This château has two significantly inspired events. One was the tragic downfall of Fouquet, a minister who paid the price of life imprisonment because King Louis XIV was jealous of his beautiful château. And under the influence of Fouquet, Vaux-le-Vicomte became a haven for French artists, writers and sculptors who gave their all for the glory of the residence. Check the website for information on the different visits. There is a candlelight visit that is going to be apt for all the lovebirds. Hours vary throughout the year and you can buy passes for more than one day; see the website or call for more information.
Underneath the glaze of the Parisian sky, the Eiffel Tower captures the dazzling spirit of its French capital. A magnificent wrought iron lattice tower that was originally built as an entrance to the 1889 World's Fair, the tower was designed by Gustave Eiffel after his inspiration was fueled by the pyramidal form of Egypt's historic landmarks. This comparison was met with ardent disapproval from several eminent Frenchmen before the tower came to be the celebrated global icon that it is known as today. At a stunning height of 324 meters (1,063 feet), the Eiffel Tower dominates the skyline as the city's tallest, and the country's second-tallest freestanding structure. Its majestic form sports three shades – darkest at the lowest level and colored in a light contrast as the tower ambles up to the top – an illusory mechanism adopted so as to complement its surroundings. The Eiffel Tower is one of the most winning sights in all of France, and even after more than a century, people continue to extol this monumental symbol of architectural beauty.
The Louvre Museum houses one of the largest collections of artwork and antiquities in the world. The museum is located inside the Louvre Palace, which was constructed in the 12th Century as a fortress by Philip II. After Louis XIV decided to move his court to Versailles, the palace was occupied by a variety of institutions related to the arts. The museum was first opened under the National Assembly in 1793. The establishment is separated into sections, including drawing, painting and sculpture, and houses antiquities from Egypt, Rome, Greece, and several other cultures. Visitors to the museum can explore its many wings and see famous works like the Mona Lisa, Venus de Milo, and Liberty Leading the People.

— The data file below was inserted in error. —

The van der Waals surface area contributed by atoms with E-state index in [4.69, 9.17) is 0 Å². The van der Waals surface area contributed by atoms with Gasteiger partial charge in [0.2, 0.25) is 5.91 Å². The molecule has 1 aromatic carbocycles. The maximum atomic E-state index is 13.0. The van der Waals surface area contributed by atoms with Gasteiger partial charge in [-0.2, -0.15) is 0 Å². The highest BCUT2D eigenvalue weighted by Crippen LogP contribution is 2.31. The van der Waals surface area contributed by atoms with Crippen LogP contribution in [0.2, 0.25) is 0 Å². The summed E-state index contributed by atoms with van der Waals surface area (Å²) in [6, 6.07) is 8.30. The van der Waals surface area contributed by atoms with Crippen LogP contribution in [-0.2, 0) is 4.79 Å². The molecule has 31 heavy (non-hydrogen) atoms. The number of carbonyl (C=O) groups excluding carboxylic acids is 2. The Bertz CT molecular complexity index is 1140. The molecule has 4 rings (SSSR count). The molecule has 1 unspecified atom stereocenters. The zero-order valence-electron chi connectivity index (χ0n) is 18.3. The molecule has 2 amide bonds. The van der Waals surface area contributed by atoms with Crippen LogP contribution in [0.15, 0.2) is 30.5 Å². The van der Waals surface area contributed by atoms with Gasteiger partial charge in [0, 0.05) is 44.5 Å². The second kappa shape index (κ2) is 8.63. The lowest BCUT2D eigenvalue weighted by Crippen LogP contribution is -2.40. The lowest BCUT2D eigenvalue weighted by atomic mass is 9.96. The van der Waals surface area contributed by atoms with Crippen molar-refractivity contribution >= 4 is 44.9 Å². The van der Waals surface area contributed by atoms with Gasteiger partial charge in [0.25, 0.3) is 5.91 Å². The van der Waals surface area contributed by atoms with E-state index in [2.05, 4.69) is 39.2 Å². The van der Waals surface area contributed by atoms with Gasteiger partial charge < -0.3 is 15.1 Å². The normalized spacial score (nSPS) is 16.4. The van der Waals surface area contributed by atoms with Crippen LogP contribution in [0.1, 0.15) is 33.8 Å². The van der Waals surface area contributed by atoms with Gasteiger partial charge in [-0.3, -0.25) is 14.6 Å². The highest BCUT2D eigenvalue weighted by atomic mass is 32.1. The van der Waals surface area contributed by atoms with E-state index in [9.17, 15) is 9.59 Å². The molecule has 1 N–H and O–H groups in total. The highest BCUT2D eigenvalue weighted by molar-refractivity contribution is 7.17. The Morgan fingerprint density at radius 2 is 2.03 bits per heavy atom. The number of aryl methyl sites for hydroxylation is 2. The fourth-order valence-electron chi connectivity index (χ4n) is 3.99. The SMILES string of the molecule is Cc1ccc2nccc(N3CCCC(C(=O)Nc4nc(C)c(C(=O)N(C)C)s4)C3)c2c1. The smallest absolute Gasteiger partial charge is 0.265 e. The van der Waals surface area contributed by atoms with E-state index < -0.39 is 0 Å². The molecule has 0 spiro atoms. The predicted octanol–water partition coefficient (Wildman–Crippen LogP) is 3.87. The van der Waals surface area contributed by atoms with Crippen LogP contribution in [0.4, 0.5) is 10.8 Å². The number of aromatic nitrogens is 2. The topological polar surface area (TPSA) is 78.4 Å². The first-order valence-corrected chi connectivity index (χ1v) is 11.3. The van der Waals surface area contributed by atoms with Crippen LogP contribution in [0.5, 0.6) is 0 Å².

Hidden beneath "The City of Light" is a dark underworld, the final resting place of more than six million Parisians. The Catacombs of Paris are underground ossuaries formed of a network of tunnels, caves, and quarries filled with mortal remains, where the former citizens of Paris now form a part of its foundation. As Paris went on its way to becoming an important hub, thousands flocked to the city. This spurred justified concerns about the limited cemetery space, leading to the creation of the catacombs in 1810 at the site of the old Montrouge stone quarries. Although in use as an ossuary as early as the 1780s, it was not until this time that the catacombs were organized. The bones were arranged as per the cemeteries they were taken from, creating a subterranean skeletal world, where the last of the lot were brought down in 1860. During World War II, this network of galleries was used as a hideaway for the Résistance movement; its vastness and the discretion of its entrances were great assets indeed. These ossuaries, illustrated by texts, create a chilling atmosphere and describe some of the defining events in the history of Paris, giving visitors substance for meditation. It is also occasionally used as a macabre venue for concerts, parties and other events.